Why? You may become too engrossed in a book or a TV show. When your dog comes to snuggle next to you, you may think little of it at that point, and when you realize that you didn’t invite him later, correcting can be difficult. You’ll also end up rewarding/encouraging inappropriate behavior.
The “Get Off” Command
At any time you feel necessary, you should be able to tell your dog to leave the furniture. Your main furniture rules do not matter here. While you should not be mean about it, you should not “ask” him too. If you ask him instead of “instruct” or “tell” him, he may believe that he has the choice to decline.
On Specific Furniture
You make the rules; you can decide whether to allow your dog on specific furniture in the home or not. For example, you may choose to let him join you on the sofa but not on the bed. Teaching this is easy in a way; your pet knows that they are allowed on certain furniture and not on others. There are no crossed wires, and both the dog and the owner know the boundaries.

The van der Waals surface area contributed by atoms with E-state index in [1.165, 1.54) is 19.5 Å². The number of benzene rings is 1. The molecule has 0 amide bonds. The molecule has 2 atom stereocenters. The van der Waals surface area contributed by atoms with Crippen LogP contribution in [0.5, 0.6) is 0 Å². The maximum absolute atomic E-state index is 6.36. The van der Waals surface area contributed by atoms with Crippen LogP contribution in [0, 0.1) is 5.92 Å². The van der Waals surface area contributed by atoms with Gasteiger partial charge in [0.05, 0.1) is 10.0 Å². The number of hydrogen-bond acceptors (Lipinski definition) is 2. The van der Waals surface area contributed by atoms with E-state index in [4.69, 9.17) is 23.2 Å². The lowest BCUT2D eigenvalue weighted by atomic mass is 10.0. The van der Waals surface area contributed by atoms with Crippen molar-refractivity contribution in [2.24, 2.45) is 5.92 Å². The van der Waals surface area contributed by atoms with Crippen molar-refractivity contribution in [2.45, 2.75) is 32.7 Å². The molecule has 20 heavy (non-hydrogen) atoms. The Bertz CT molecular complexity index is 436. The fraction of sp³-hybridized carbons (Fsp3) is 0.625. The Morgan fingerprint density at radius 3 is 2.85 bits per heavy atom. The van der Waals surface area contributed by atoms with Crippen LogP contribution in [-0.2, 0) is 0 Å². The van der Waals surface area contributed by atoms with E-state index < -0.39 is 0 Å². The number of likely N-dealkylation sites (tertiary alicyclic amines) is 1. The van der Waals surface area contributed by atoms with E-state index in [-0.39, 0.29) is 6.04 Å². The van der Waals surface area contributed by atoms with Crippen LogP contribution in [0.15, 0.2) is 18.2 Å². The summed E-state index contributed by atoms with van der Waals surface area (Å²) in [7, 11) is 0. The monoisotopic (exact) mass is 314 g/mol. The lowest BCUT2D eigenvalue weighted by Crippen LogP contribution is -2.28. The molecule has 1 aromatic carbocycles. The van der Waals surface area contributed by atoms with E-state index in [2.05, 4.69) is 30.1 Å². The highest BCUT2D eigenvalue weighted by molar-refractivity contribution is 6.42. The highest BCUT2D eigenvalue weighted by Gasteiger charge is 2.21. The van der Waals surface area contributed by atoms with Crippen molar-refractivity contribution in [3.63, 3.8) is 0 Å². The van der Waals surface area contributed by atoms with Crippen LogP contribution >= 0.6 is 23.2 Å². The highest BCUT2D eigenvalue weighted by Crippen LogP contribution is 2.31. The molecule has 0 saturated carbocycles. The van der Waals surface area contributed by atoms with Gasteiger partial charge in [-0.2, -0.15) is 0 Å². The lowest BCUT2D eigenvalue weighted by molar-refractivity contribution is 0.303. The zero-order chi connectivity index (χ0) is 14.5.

The strictest of the five rules is also the simplest to teach after free access. You may find it hard to enforce if you have a dog that is used to being on the furniture. Other than that, you can enforce the rule easily.
With this method, you have to ensure that you enforce it, however you can. This could mean instructing him to leave when you’re around or by making the furniture hard to reach or uncomfortable. You can do this by covering them with plastic carpet runners or cartons when you’re away or when he is left unattended to.
Should You or Should You Not?
Do they get up onto your furniture when you want them to? This is one observation you should make and put into consideration before you decide on any of the five rules above. It may not be a good idea to allow your dog in bed during trigger situations such as when he is around other pets or kids or when the doorbell rings. It could cause him to assert dominance or become overbearing.
If he reacts aggressively when asked to leave the furniture, you should immediately send him down to induce obedience. Again, you don’t have to be harsh or beg; firmly tell him to move to his own bed.